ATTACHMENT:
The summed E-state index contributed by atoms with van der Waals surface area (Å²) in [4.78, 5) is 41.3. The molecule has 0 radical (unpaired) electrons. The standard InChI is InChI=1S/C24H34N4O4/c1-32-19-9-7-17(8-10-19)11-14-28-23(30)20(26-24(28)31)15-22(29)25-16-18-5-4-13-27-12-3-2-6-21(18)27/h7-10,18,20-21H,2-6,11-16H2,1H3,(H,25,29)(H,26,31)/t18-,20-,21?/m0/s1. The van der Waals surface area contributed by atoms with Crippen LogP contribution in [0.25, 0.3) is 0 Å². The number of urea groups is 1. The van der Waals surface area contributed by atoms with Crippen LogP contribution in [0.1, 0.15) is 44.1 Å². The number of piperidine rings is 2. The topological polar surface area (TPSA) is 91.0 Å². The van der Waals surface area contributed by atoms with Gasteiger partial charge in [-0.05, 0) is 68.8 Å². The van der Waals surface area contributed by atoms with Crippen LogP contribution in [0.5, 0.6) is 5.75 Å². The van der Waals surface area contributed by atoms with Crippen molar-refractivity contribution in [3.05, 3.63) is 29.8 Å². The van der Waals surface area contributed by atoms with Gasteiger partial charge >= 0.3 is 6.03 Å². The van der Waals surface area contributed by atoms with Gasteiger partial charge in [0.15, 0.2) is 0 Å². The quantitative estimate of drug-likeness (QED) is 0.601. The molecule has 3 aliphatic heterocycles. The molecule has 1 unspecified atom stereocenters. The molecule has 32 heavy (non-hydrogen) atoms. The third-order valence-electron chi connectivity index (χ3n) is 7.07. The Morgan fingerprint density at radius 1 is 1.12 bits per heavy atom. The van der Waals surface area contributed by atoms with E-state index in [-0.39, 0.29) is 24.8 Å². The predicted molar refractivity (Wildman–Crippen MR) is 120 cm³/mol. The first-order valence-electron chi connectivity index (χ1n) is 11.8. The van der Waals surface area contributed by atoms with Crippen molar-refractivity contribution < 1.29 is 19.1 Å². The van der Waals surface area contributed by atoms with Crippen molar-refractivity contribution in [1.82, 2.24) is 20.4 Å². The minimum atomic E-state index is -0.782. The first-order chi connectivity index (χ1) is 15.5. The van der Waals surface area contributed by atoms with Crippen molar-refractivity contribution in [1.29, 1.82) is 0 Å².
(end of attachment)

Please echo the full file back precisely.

The summed E-state index contributed by atoms with van der Waals surface area (Å²) in [4.78, 5) is 41.3. The molecule has 0 radical (unpaired) electrons. The standard InChI is InChI=1S/C24H34N4O4/c1-32-19-9-7-17(8-10-19)11-14-28-23(30)20(26-24(28)31)15-22(29)25-16-18-5-4-13-27-12-3-2-6-21(18)27/h7-10,18,20-21H,2-6,11-16H2,1H3,(H,25,29)(H,26,31)/t18-,20-,21?/m0/s1. The van der Waals surface area contributed by atoms with Crippen LogP contribution in [0.25, 0.3) is 0 Å². The number of urea groups is 1. The van der Waals surface area contributed by atoms with Crippen LogP contribution in [0.1, 0.15) is 44.1 Å². The number of piperidine rings is 2. The topological polar surface area (TPSA) is 91.0 Å². The van der Waals surface area contributed by atoms with Gasteiger partial charge in [-0.05, 0) is 68.8 Å². The van der Waals surface area contributed by atoms with Crippen LogP contribution in [0.5, 0.6) is 5.75 Å². The van der Waals surface area contributed by atoms with Crippen molar-refractivity contribution in [3.05, 3.63) is 29.8 Å². The van der Waals surface area contributed by atoms with Gasteiger partial charge >= 0.3 is 6.03 Å². The van der Waals surface area contributed by atoms with Gasteiger partial charge in [0.15, 0.2) is 0 Å². The quantitative estimate of drug-likeness (QED) is 0.601. The molecule has 3 aliphatic heterocycles. The molecule has 1 unspecified atom stereocenters. The molecule has 32 heavy (non-hydrogen) atoms. The third-order valence-electron chi connectivity index (χ3n) is 7.07. The Morgan fingerprint density at radius 1 is 1.12 bits per heavy atom. The van der Waals surface area contributed by atoms with E-state index in [-0.39, 0.29) is 24.8 Å². The predicted molar refractivity (Wildman–Crippen MR) is 120 cm³/mol. The first-order valence-electron chi connectivity index (χ1n) is 11.8. The van der Waals surface area contributed by atoms with Crippen molar-refractivity contribution < 1.29 is 19.1 Å². The van der Waals surface area contributed by atoms with Crippen molar-refractivity contribution in [1.82, 2.24) is 20.4 Å². The minimum atomic E-state index is -0.782. The first-order chi connectivity index (χ1) is 15.5. The van der Waals surface area contributed by atoms with Crippen molar-refractivity contribution in [1.29, 1.82) is 0 Å².